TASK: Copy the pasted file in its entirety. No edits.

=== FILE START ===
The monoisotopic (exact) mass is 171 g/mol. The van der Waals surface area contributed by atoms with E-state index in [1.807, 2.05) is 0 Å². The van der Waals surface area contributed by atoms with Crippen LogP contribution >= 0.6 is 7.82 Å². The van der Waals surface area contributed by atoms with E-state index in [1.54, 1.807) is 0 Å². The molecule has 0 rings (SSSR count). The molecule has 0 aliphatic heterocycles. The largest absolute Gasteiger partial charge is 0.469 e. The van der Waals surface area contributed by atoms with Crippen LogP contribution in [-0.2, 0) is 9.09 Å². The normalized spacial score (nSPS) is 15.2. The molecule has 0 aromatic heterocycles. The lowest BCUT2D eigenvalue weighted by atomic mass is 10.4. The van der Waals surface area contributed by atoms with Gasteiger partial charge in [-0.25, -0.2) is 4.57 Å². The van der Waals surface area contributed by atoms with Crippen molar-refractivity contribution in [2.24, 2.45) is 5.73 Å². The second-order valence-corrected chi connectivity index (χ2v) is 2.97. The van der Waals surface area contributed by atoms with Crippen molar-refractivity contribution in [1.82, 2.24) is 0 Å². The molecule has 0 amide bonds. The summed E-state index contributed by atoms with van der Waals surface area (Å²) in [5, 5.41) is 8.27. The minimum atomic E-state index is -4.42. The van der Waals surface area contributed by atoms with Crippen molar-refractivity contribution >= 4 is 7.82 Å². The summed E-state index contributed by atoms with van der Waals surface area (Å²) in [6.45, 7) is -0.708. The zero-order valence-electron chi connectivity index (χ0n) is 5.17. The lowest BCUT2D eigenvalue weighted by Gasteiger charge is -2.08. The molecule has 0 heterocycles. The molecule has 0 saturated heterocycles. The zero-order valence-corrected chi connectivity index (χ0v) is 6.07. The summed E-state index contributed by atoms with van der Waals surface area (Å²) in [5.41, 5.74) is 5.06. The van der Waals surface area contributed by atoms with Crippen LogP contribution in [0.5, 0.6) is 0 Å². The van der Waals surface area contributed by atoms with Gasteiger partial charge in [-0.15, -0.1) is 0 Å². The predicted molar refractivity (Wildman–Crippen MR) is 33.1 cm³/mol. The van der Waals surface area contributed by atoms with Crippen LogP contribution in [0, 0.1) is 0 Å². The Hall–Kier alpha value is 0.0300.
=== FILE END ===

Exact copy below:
The monoisotopic (exact) mass is 171 g/mol. The van der Waals surface area contributed by atoms with E-state index in [1.807, 2.05) is 0 Å². The van der Waals surface area contributed by atoms with Crippen LogP contribution >= 0.6 is 7.82 Å². The van der Waals surface area contributed by atoms with E-state index in [1.54, 1.807) is 0 Å². The molecule has 0 rings (SSSR count). The molecule has 0 aliphatic heterocycles. The largest absolute Gasteiger partial charge is 0.469 e. The van der Waals surface area contributed by atoms with Crippen LogP contribution in [-0.2, 0) is 9.09 Å². The normalized spacial score (nSPS) is 15.2. The molecule has 0 aromatic heterocycles. The lowest BCUT2D eigenvalue weighted by atomic mass is 10.4. The van der Waals surface area contributed by atoms with Gasteiger partial charge in [-0.25, -0.2) is 4.57 Å². The van der Waals surface area contributed by atoms with Crippen molar-refractivity contribution in [2.24, 2.45) is 5.73 Å². The second-order valence-corrected chi connectivity index (χ2v) is 2.97. The van der Waals surface area contributed by atoms with Crippen molar-refractivity contribution in [1.82, 2.24) is 0 Å². The molecule has 0 amide bonds. The summed E-state index contributed by atoms with van der Waals surface area (Å²) in [5, 5.41) is 8.27. The minimum atomic E-state index is -4.42. The van der Waals surface area contributed by atoms with Crippen molar-refractivity contribution >= 4 is 7.82 Å². The summed E-state index contributed by atoms with van der Waals surface area (Å²) in [6.45, 7) is -0.708. The zero-order valence-electron chi connectivity index (χ0n) is 5.17. The lowest BCUT2D eigenvalue weighted by Gasteiger charge is -2.08. The molecule has 0 heterocycles. The molecule has 0 saturated heterocycles. The zero-order valence-corrected chi connectivity index (χ0v) is 6.07. The summed E-state index contributed by atoms with van der Waals surface area (Å²) in [5.41, 5.74) is 5.06. The van der Waals surface area contributed by atoms with Crippen LogP contribution in [0.5, 0.6) is 0 Å². The van der Waals surface area contributed by atoms with Gasteiger partial charge in [-0.15, -0.1) is 0 Å². The predicted molar refractivity (Wildman–Crippen MR) is 33.1 cm³/mol. The van der Waals surface area contributed by atoms with Crippen LogP contribution in [0, 0.1) is 0 Å². The Hall–Kier alpha value is 0.0300.